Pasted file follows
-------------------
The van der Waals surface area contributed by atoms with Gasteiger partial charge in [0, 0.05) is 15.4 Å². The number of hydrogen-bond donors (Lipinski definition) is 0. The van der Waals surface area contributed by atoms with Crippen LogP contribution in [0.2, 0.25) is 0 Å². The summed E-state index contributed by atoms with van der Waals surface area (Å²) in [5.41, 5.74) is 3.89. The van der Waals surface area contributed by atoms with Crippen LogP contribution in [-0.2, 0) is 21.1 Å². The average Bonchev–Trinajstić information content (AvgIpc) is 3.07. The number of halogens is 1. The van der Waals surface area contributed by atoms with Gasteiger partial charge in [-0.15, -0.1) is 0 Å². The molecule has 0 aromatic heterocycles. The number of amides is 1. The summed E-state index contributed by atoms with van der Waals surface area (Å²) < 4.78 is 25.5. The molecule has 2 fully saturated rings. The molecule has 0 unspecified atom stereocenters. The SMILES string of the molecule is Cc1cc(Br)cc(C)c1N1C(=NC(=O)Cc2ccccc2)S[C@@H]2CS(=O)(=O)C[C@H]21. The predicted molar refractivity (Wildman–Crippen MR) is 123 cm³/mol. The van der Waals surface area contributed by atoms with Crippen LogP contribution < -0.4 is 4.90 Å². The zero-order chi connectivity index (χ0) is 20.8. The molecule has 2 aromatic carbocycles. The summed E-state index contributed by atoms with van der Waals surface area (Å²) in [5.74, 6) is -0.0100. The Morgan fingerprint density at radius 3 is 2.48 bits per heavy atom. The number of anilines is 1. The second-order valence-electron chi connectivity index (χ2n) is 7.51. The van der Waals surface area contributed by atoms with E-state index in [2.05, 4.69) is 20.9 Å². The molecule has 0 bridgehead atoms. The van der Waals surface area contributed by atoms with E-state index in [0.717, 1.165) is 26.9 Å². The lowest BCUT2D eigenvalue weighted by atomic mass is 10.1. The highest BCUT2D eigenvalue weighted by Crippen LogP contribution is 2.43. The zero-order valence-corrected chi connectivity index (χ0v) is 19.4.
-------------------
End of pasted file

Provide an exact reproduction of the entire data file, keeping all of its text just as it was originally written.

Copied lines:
The van der Waals surface area contributed by atoms with Gasteiger partial charge in [0, 0.05) is 15.4 Å². The number of hydrogen-bond donors (Lipinski definition) is 0. The van der Waals surface area contributed by atoms with Crippen LogP contribution in [0.2, 0.25) is 0 Å². The summed E-state index contributed by atoms with van der Waals surface area (Å²) in [5.41, 5.74) is 3.89. The van der Waals surface area contributed by atoms with Crippen LogP contribution in [-0.2, 0) is 21.1 Å². The average Bonchev–Trinajstić information content (AvgIpc) is 3.07. The number of halogens is 1. The van der Waals surface area contributed by atoms with Gasteiger partial charge in [-0.15, -0.1) is 0 Å². The molecule has 0 aromatic heterocycles. The number of amides is 1. The summed E-state index contributed by atoms with van der Waals surface area (Å²) < 4.78 is 25.5. The molecule has 2 fully saturated rings. The molecule has 0 unspecified atom stereocenters. The SMILES string of the molecule is Cc1cc(Br)cc(C)c1N1C(=NC(=O)Cc2ccccc2)S[C@@H]2CS(=O)(=O)C[C@H]21. The predicted molar refractivity (Wildman–Crippen MR) is 123 cm³/mol. The van der Waals surface area contributed by atoms with Crippen LogP contribution < -0.4 is 4.90 Å². The zero-order chi connectivity index (χ0) is 20.8. The molecule has 2 aromatic carbocycles. The summed E-state index contributed by atoms with van der Waals surface area (Å²) in [5.74, 6) is -0.0100. The Morgan fingerprint density at radius 3 is 2.48 bits per heavy atom. The number of anilines is 1. The second-order valence-electron chi connectivity index (χ2n) is 7.51. The van der Waals surface area contributed by atoms with E-state index in [2.05, 4.69) is 20.9 Å². The molecule has 0 bridgehead atoms. The van der Waals surface area contributed by atoms with E-state index in [0.717, 1.165) is 26.9 Å². The lowest BCUT2D eigenvalue weighted by atomic mass is 10.1. The highest BCUT2D eigenvalue weighted by Crippen LogP contribution is 2.43. The zero-order valence-corrected chi connectivity index (χ0v) is 19.4.